iPhone 7 vs Samsung Galaxy S7: head to head
We compare Apple’s iPhone 7 and Samsung’s Galaxy S7 to see which comes out on top
The iPhone 7 and the Samsung Galaxy S7 are two models which many people look at when they want to upgrade their phone. Here we compare them both, looking at their features and specifications to help you decide whether Apple or Android is best for you.
iPhone 7: 4.7in, 3D Touch, 1334x750 pixel resolutions, wide colour gamut
Samsung Galaxy S7: 5.1in, 2560x1440 pixel resolution, AMOLED
Apple has opted for 3D touch in the display again and raised the brightness by 25%. There are more rumours that the iPhone 8 display will be OLED which is why the iPhone 7 has the same IPS LCD Retina screen.
Samsung has gone with a Super AMOLED display for the Galaxy S7, which promises deeper blacks and is meant to be more power efficient. Although the S7 has a wider colour gamut than the iPhone 6s, this difference is a lot smaller when compared to the iPhone 7.
The iPhone 7 mostly follows the same stylign as its two predecessors. There are two notable differences: the antenna bands have been moved back to the upper and lower edges in order to make them more discreet. Also the colours Black and Jet Black have replaced Space Gray as a colour option.
The Home key has been upgraded from a physical button to a touch-sensitive one which includes haptic feedback. Of course, it still utilises the Touch ID fingerpring scanner.
An additional benefit is that the iPhone 7 is somewhat waterproof but not completely. It is IP67 water and dust proof, but this is only up to 30 minutes submerged in water.
The S7 also looks like its predecessor thanks to the glass overlaid on top of a coloured backing with a metal trim. Despite this, the back is a little different, with curves either side to make it more comfortable in your hand. It is also IP67 water and dust resistant, unlike the S6.
The iPhone 7 has a 7MP front-facing camera with wide-angle lens, 12MP rear-facing camera with optical image stabilisation, f1.8 aperture, new 6-element lens, new image signal processor, quad-LED flash with flicker sensor, and 4K video recording. The iPhone 7 Plus goes a stage further with a dual-camera setup, one with a wide-angle lens and one with a telephoto lens.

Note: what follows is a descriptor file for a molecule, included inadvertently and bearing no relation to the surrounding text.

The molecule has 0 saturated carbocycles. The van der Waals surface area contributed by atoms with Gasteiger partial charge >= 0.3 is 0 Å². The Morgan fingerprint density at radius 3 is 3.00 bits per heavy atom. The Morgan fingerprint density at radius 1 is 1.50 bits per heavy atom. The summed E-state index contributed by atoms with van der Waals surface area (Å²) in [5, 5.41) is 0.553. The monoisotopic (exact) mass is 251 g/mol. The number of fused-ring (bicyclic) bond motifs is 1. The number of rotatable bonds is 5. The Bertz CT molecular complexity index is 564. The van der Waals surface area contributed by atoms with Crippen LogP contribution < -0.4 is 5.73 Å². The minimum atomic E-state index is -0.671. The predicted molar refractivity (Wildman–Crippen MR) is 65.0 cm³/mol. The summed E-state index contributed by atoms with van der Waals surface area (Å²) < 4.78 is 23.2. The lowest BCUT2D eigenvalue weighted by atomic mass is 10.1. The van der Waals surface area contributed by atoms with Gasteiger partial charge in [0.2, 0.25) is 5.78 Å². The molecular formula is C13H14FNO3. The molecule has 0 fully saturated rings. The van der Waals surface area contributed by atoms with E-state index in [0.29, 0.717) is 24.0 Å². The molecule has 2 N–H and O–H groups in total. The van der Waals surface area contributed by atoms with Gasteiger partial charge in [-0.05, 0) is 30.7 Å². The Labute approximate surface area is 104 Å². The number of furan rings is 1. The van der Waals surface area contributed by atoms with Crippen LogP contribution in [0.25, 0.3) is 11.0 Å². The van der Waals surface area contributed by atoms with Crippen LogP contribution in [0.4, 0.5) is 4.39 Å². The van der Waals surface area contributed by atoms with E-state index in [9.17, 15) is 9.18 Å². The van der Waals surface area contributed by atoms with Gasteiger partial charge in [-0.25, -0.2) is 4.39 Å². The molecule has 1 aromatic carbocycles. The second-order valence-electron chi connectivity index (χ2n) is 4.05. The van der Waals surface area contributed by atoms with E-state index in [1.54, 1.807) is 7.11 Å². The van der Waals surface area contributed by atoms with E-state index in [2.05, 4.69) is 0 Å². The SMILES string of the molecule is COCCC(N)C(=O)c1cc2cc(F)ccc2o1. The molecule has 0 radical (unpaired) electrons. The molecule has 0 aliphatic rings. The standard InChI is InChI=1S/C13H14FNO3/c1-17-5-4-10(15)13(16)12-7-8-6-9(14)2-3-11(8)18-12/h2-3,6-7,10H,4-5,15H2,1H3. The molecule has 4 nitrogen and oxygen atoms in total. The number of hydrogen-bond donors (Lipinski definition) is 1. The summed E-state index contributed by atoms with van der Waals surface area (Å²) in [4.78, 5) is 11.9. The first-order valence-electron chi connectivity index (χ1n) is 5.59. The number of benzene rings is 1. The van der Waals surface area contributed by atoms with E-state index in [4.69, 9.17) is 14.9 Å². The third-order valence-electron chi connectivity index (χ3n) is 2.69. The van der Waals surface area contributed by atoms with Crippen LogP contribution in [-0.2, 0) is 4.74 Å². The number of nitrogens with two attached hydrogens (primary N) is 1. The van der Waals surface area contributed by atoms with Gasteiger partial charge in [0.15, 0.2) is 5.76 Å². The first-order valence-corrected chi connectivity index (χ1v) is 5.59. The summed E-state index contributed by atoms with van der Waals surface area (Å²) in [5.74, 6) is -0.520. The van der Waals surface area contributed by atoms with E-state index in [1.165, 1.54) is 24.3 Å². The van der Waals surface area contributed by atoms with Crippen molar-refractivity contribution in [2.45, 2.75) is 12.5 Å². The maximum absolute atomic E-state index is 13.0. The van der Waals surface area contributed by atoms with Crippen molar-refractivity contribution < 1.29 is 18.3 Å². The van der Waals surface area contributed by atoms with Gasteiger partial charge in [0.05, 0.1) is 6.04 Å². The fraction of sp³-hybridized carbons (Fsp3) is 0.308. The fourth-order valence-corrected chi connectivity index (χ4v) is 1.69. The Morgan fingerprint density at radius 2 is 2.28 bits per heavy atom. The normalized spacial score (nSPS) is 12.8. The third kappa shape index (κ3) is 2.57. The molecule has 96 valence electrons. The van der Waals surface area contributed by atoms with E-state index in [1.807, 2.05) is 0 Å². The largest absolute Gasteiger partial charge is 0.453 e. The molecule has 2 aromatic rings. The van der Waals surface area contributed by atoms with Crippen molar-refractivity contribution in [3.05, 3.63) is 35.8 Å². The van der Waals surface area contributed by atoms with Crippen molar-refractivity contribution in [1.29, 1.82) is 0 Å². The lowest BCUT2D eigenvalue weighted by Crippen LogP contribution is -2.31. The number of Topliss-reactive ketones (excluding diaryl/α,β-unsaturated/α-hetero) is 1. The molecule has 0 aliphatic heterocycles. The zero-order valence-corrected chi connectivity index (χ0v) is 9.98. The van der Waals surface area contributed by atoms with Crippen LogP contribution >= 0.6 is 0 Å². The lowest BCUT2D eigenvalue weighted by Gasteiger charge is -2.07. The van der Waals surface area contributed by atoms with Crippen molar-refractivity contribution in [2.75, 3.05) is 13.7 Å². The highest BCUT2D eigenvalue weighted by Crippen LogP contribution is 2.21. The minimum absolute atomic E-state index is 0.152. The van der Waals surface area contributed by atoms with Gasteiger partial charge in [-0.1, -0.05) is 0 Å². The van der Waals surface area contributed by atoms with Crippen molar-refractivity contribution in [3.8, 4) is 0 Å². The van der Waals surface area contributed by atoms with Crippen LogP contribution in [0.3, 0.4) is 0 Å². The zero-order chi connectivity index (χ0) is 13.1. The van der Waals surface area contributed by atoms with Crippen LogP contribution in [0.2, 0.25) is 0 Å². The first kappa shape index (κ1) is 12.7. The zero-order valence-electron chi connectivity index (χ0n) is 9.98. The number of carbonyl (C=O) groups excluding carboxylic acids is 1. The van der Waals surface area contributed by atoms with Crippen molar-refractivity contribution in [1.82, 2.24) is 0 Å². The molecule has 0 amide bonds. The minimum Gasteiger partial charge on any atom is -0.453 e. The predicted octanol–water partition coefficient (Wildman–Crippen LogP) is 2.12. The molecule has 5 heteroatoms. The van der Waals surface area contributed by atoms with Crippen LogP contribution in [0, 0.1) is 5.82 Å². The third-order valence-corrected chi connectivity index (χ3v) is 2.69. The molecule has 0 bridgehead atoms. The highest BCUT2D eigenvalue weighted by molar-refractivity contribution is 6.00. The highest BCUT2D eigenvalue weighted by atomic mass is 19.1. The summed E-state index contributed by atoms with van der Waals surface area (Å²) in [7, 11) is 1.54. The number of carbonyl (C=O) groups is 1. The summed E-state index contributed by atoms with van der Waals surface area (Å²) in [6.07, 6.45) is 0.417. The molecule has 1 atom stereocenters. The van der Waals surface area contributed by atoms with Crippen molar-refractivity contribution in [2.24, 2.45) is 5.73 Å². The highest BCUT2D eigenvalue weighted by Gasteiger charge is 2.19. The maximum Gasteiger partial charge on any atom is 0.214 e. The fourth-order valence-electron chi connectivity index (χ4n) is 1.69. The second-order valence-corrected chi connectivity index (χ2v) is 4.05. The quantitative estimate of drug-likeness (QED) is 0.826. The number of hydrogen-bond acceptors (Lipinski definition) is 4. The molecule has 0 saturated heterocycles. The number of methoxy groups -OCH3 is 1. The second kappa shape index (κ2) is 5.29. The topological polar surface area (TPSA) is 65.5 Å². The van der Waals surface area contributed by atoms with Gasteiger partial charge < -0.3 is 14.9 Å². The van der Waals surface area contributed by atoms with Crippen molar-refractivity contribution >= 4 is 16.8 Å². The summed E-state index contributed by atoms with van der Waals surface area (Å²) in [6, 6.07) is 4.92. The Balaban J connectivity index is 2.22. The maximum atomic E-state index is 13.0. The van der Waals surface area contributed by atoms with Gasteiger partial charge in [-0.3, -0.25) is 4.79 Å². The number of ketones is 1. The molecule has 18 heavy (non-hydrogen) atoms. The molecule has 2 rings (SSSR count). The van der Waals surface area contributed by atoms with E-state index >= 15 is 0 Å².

The Galaxy S7 has a 12MP camera at the rear but an f1.7 aperture compared to the iPhone 7's f1.8. The front-facing camera is 5MP, so 2MP less powerrful than the iPhone 7's. The phone is also capable of capturing 2160p at 30fps and 1080p at 60fps with dual Video and HDR.
The iPhone 7 has infamously ditched the headphone jack in a way that only Apple can describe as "courageous", instead using the Lightning port for its EarPods, though it also ships an adaptor so your wired 3.5mm headphones can fit into the port. This means you can't use wired headphones and charge up at the same time. This seems to be a move to encourage the use of Bluetooth headphones, with Apple releasing its own AirPods (below) for exactly that purpose.
The Samsung Galaxy S7 still has the headphone jack, but has stuck with the micro-USB 2 port instead of moving onto a USB Type-C connector.
Both smartphones have Bluetooth 4.2, 802.11ac and NFC. However, on the iPhone 7, NFC is only supported for Apple Pay, whereas the S7's NFC can be used for other things such as quickly connecting to Bluetooth speakers. Mobile tap payments by Samsung Pay aren't yet supported in the UK, but Google Pay is now rolling out.
Performance and battery life
The iPhone 7 uses a quad-core Apple's A10 Fusion chip with 64-bit architecture, and an embedded M10 motion coprocessor. The A10 chip uses about a fifth the amount of battery life compared to the iPhone 6s and iPhone 6s Plus' A9 processor, if Apple is to be believed, while offering a 40% increase in CPU and GPU performance.
Meanwhile, the S7 uses a Samsung Exynos 8890 chip is an eight-core processor, but only half of the cores ever run at any given time. Four cores running at 2.6GHz take on the most strenuous tasks, while four slower cores running at 1.6GHz take over the less demanding work, and thus save battery life too.
The S7 has a huge battery rated at 3000mAh, while the iPhone 7 battery is rated at 1,960mAh. The S7's large battery and dual quad-core design helped it last just under 18 hours in our video playback test compared to the iPhone 6s's score of 11 hours and 18 minutes.
Storage, price and colour options
iPhone 7: 32GB (599), 128GB (699), and 256GB (799) in Silver, Gold, Rose Gold, Black and Jet Black
Galaxy S7: 32GB (529) in Black, Gold, White, Silver and Pink Gold
While the iPhone 7 is available in different storage options, the Samsung Galaxy S7 has a base 32GB of storage and extra storage can be added using a Micro SD card. This means that a 200GB of storage can be easily added to the phone. The iPhone 7 finally sees the end of the 16GB base model, which left very little room for storing anything.
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